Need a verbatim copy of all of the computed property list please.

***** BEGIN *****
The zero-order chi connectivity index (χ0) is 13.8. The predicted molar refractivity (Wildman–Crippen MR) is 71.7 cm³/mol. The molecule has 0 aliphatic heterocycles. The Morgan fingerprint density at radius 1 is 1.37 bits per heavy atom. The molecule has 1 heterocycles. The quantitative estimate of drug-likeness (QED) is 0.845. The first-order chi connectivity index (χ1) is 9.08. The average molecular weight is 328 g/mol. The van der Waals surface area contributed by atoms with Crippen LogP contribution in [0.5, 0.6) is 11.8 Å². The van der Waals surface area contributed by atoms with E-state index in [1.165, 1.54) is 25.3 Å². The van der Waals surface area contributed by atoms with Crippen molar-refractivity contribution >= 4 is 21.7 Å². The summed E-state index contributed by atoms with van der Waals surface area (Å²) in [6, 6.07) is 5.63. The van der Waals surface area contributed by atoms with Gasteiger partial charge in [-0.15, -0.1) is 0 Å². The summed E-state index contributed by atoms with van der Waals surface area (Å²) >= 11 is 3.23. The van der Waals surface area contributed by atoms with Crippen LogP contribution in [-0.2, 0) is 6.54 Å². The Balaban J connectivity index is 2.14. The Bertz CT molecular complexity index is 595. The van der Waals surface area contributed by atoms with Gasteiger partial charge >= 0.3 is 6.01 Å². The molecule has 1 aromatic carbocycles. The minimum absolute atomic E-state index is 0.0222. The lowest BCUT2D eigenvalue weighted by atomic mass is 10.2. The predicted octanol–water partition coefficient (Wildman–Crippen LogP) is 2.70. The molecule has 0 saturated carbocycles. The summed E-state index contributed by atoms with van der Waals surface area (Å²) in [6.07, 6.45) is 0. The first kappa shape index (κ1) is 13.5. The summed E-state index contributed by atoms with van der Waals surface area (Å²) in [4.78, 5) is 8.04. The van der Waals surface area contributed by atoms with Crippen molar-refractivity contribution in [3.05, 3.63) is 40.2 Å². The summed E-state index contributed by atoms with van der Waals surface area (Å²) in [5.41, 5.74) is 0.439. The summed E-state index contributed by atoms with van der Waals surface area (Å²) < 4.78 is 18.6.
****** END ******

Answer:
The zero-order chi connectivity index (χ0) is 13.8. The predicted molar refractivity (Wildman–Crippen MR) is 71.7 cm³/mol. The molecule has 0 aliphatic heterocycles. The Morgan fingerprint density at radius 1 is 1.37 bits per heavy atom. The molecule has 1 heterocycles. The quantitative estimate of drug-likeness (QED) is 0.845. The first-order chi connectivity index (χ1) is 9.08. The average molecular weight is 328 g/mol. The van der Waals surface area contributed by atoms with Crippen LogP contribution in [0.5, 0.6) is 11.8 Å². The van der Waals surface area contributed by atoms with E-state index in [1.165, 1.54) is 25.3 Å². The van der Waals surface area contributed by atoms with Crippen molar-refractivity contribution >= 4 is 21.7 Å². The summed E-state index contributed by atoms with van der Waals surface area (Å²) in [6, 6.07) is 5.63. The van der Waals surface area contributed by atoms with Gasteiger partial charge in [-0.15, -0.1) is 0 Å². The summed E-state index contributed by atoms with van der Waals surface area (Å²) >= 11 is 3.23. The van der Waals surface area contributed by atoms with Crippen LogP contribution in [-0.2, 0) is 6.54 Å². The Balaban J connectivity index is 2.14. The Bertz CT molecular complexity index is 595. The van der Waals surface area contributed by atoms with Gasteiger partial charge >= 0.3 is 6.01 Å². The molecule has 1 aromatic carbocycles. The minimum absolute atomic E-state index is 0.0222. The lowest BCUT2D eigenvalue weighted by atomic mass is 10.2. The predicted octanol–water partition coefficient (Wildman–Crippen LogP) is 2.70. The molecule has 0 saturated carbocycles. The summed E-state index contributed by atoms with van der Waals surface area (Å²) in [6.07, 6.45) is 0. The first kappa shape index (κ1) is 13.5. The summed E-state index contributed by atoms with van der Waals surface area (Å²) in [4.78, 5) is 8.04. The van der Waals surface area contributed by atoms with Crippen molar-refractivity contribution in [3.05, 3.63) is 40.2 Å². The summed E-state index contributed by atoms with van der Waals surface area (Å²) in [5.41, 5.74) is 0.439. The summed E-state index contributed by atoms with van der Waals surface area (Å²) < 4.78 is 18.6.